Scientific Investigations Report 2006–5305
U.S. GEOLOGICAL SURVEY
Scientific Investigations Report 2006–5305
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To address concerns over continued growth in Carson Valley, the USGS, in cooperation with Douglas County, began a study in February 2003 to update estimates of water-budget components in Carson Valley, Nevada and California. The estimates of water-budget components were updated using annual ET rates, rates of streamflow loss to infiltration and gain from ground-water seepage, and rates of recharge from precipitation, determined from data collected in 2003 and 2004 for this study and reported in the literature. Overall water budgets were developed for the area of basin-fill deposits in Carson Valley for water years 1941–70 and for 1990–2005. A ground-water budget was developed for the same area for water years 1990–2005.
Annual ET rates were applied to areas of rabbitbrush and greasewood, bitterbrush, irrigated pasture grasses and alfalfa, non-irrigated pasture grasses, wetlands, open-water, and cottonwood and willow to determine the volumes of water discharged to the atmosphere. The areas covered by these types of vegetation were delineated from a land-use map of Carson Valley developed from imagery collected in July 2004 and used to estimate ET volumes for water years 1990–2005. Aerial photography from 1979 was used to estimate changes in land use between water years 1941–70 and 1990–2005 and estimate ET volumes for water years 1941–70.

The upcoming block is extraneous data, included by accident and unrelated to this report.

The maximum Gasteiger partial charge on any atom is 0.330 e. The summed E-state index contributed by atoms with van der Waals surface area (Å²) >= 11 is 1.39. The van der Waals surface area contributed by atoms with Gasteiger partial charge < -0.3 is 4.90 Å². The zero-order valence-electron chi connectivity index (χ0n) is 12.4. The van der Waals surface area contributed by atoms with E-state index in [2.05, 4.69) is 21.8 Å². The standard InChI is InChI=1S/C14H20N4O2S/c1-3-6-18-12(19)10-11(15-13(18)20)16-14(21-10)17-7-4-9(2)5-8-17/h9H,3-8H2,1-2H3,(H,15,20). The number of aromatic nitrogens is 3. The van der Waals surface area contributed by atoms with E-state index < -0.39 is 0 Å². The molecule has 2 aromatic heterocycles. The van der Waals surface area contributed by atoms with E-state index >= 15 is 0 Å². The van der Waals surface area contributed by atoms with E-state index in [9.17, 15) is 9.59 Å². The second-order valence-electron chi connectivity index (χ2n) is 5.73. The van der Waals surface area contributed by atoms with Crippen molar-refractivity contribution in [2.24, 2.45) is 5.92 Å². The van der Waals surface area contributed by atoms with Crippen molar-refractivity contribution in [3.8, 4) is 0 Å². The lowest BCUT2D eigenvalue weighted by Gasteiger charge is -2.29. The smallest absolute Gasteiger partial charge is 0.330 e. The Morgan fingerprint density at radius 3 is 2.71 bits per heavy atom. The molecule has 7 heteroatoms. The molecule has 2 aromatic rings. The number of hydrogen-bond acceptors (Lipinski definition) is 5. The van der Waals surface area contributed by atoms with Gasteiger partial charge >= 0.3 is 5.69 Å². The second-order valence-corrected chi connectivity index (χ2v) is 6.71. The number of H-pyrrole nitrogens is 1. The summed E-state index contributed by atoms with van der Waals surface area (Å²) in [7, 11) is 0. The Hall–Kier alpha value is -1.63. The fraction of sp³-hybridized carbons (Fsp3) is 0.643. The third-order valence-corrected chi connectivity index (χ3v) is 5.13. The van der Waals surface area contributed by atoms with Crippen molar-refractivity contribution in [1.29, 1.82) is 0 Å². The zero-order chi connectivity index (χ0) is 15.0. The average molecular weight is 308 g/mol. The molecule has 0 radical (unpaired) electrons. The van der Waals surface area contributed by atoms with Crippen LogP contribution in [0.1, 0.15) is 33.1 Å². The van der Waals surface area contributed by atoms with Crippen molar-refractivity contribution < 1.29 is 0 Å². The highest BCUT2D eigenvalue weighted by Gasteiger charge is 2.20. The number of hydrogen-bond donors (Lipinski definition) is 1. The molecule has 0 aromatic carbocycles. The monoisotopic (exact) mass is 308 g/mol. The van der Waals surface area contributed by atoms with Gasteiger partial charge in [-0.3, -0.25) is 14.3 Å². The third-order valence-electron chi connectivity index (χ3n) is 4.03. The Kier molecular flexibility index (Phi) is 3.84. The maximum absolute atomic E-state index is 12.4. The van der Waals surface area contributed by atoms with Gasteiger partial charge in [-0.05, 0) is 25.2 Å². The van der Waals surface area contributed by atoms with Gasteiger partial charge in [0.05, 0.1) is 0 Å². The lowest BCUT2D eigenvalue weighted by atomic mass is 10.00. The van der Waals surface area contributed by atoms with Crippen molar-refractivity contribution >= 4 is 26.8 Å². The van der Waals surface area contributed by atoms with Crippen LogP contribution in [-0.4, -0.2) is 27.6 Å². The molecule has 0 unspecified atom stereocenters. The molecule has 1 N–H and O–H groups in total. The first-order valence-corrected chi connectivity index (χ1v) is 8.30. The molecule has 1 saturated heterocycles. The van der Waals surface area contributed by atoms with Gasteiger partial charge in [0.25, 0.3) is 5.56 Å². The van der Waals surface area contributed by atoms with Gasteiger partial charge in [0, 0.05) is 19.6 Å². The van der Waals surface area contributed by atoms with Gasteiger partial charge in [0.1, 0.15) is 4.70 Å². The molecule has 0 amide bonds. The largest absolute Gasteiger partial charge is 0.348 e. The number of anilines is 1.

Rates of streamflow loss and gain on the valley floor were applied to selected stream reaches to estimate ground-water recharge and discharge. The estimates of ground-water recharge and discharge were compared with the annual volumes of streamflow loss and gain determined from the long-term annual difference between mean daily inflow and outflow for water years 1990–2005.
Rates of recharge from precipitation were used to estimate recharge from precipitation on Quaternary gravel and eolian sand deposits, and the western alluvial fans. Estimates of ground-water inflow from the Carson Range and Pine Nut Mountains were derived from estimates of ephemeral streamflow, subsurface flow from perennial stream drainages estimated using a water-yield equation, referred to as the water-yield method, and the chloride-balance method.
The estimates of average inflow in the overall water budget total from 432,000 to 450,000 acre-ft/yr for water years 1941–70 and 430,000 to 448,000 acre-ft/yr for water years 1990–2005. The volumes were relatively similar, because variations in streamflow and precipitation are offset by imported effluent. Components of inflow included precipitation on basin-fill deposits of 38,000 for water years 1941–70, streamflow of the Carson River and tributaries to the valley floor of 372,000 acre-ft/yr for water years 1941–70 and 360,000 acre-ft/yr for water years 1990–2005, ground-water inflow ranging from 22,000 to 40,000 acre-ft/yr for both periods, and imported effluent of 9,800 acre-ft/yr for water years 1990–2005 with none imported for water years 1941–70. The flow of perennial streams tributary to the valley floor averaged about 32,000 acre-ft/yr for water years 1990–2005, but varies considerably, from 16,000 acre-ft/yr during dry years to 51,000 acre-ft/yr during wet years. Estimates of ground-water inflow from the California portion of Carson Valley average about 6,000 acre-ft/yr and range from 4,000 to 8,000 acre-ft/yr, comparing well with a previous estimate of ground-water inflow across the State line.